Child Labor: How child refugees in Turkey are making clothes for European brands

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child refugees

Kids who work for survival

Various Reports reveal that Syrian children have been making clothes for big brands of the European clothing industry, an investigation has found.

On the weekdays when the Turkish children are busy in school, Syrian children are manufacturing the clothes that are about to be shipped to the European market.

There are also adult refugees to be found, working illegally on the Zara and Mango jeans even though all these brands say that they do not tolerate the exploitation of refugees and child labor.

Some other brands says that not a single refugee working in its supply chain in Turkey, as per their investigations.

But investigation found seven Syrians working in one of the British retailer’s main factories. The refugees often earned little more than a pound an hour – well below the Turkish minimum wage. They were employed through a middleman who paid them in cash on the street.

The investigation reveals that there are children as young as 12 years are working up to 60 hours a week and paid lower than the minimum wage in Turkey.

As per the Turkey’s policies, the Syrians are not allowed of the work permit, so most of the refugees work there illegally. But the Turkish government announced new regulations last week in which any Syrian who is living in Turkey for six months is eligible to get a work permit.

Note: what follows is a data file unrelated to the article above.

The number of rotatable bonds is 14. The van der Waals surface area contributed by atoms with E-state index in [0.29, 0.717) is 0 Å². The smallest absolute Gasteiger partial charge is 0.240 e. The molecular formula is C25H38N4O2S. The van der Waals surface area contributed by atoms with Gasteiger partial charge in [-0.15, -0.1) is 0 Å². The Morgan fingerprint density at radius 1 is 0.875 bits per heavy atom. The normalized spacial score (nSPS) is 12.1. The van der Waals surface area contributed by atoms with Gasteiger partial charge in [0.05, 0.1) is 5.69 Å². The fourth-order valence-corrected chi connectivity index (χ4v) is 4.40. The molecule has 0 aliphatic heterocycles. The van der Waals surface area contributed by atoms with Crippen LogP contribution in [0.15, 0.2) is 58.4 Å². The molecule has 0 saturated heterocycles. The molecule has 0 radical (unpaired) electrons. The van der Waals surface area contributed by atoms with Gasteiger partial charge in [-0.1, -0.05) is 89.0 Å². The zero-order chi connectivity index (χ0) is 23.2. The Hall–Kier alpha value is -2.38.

Risk to the European Brands

A little is known about the how much illegal refugee labor is exploited in the supply chain of European brands. The sector consists of the small scale industry and medium sized factories, often with poor working conditions and no auditing, to which larger factories outsource production.

There are a number of European brands that import goods from Turkey, since it’s near and is well known for their quality work after the countries like Bangladesh and China.

Some organisations are pushing brands to be open about the refugees in their supply chains The Business & Human Rights Resource Centre has asked the major clothing brands to account for their supply chains and outline the steps they are taking to protect Syrian refugees from abuse and exploitation. It will publish responses in February.

 

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